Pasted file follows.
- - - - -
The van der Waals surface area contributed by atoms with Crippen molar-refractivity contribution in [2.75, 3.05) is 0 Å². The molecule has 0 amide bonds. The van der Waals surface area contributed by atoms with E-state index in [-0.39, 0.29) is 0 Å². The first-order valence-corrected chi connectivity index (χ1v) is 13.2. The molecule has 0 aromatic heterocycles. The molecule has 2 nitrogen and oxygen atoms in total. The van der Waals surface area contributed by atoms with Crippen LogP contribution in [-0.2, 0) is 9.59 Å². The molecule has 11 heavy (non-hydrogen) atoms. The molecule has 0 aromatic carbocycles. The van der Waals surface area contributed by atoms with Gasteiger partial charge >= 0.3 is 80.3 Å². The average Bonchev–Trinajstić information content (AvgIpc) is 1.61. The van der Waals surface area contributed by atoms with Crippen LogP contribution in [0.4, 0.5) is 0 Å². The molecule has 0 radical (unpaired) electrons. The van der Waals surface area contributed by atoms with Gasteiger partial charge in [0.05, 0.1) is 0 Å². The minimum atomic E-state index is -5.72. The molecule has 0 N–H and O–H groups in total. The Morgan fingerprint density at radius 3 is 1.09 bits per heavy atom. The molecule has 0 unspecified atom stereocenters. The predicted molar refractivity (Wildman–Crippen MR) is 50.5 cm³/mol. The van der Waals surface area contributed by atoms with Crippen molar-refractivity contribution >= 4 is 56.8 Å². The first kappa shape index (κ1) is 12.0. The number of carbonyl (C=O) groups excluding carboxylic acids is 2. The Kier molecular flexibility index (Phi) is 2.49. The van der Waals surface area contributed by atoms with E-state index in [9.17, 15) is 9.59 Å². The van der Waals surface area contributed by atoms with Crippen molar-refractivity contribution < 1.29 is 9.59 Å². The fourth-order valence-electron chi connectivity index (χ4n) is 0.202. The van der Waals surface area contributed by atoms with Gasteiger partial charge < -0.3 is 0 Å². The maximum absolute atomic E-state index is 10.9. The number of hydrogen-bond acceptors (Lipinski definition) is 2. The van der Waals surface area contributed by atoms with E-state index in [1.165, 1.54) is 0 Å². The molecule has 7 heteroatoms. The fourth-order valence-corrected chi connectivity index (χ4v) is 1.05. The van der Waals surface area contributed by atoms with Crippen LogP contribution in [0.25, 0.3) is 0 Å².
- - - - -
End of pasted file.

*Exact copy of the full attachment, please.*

The van der Waals surface area contributed by atoms with Crippen molar-refractivity contribution in [2.75, 3.05) is 0 Å². The molecule has 0 amide bonds. The van der Waals surface area contributed by atoms with E-state index in [-0.39, 0.29) is 0 Å². The first-order valence-corrected chi connectivity index (χ1v) is 13.2. The molecule has 0 aromatic heterocycles. The molecule has 2 nitrogen and oxygen atoms in total. The van der Waals surface area contributed by atoms with Crippen LogP contribution in [-0.2, 0) is 9.59 Å². The molecule has 11 heavy (non-hydrogen) atoms. The molecule has 0 aromatic carbocycles. The van der Waals surface area contributed by atoms with Gasteiger partial charge >= 0.3 is 80.3 Å². The average Bonchev–Trinajstić information content (AvgIpc) is 1.61. The van der Waals surface area contributed by atoms with Crippen LogP contribution in [0.4, 0.5) is 0 Å². The molecule has 0 radical (unpaired) electrons. The van der Waals surface area contributed by atoms with Gasteiger partial charge in [0.05, 0.1) is 0 Å². The minimum atomic E-state index is -5.72. The molecule has 0 N–H and O–H groups in total. The Morgan fingerprint density at radius 3 is 1.09 bits per heavy atom. The molecule has 0 unspecified atom stereocenters. The predicted molar refractivity (Wildman–Crippen MR) is 50.5 cm³/mol. The van der Waals surface area contributed by atoms with Crippen molar-refractivity contribution >= 4 is 56.8 Å². The first kappa shape index (κ1) is 12.0. The number of carbonyl (C=O) groups excluding carboxylic acids is 2. The Kier molecular flexibility index (Phi) is 2.49. The van der Waals surface area contributed by atoms with E-state index in [9.17, 15) is 9.59 Å². The van der Waals surface area contributed by atoms with Crippen molar-refractivity contribution < 1.29 is 9.59 Å². The fourth-order valence-electron chi connectivity index (χ4n) is 0.202. The van der Waals surface area contributed by atoms with Gasteiger partial charge < -0.3 is 0 Å². The maximum absolute atomic E-state index is 10.9. The number of hydrogen-bond acceptors (Lipinski definition) is 2. The van der Waals surface area contributed by atoms with E-state index in [1.165, 1.54) is 0 Å². The molecule has 7 heteroatoms. The fourth-order valence-corrected chi connectivity index (χ4v) is 1.05. The van der Waals surface area contributed by atoms with Crippen LogP contribution in [0.25, 0.3) is 0 Å².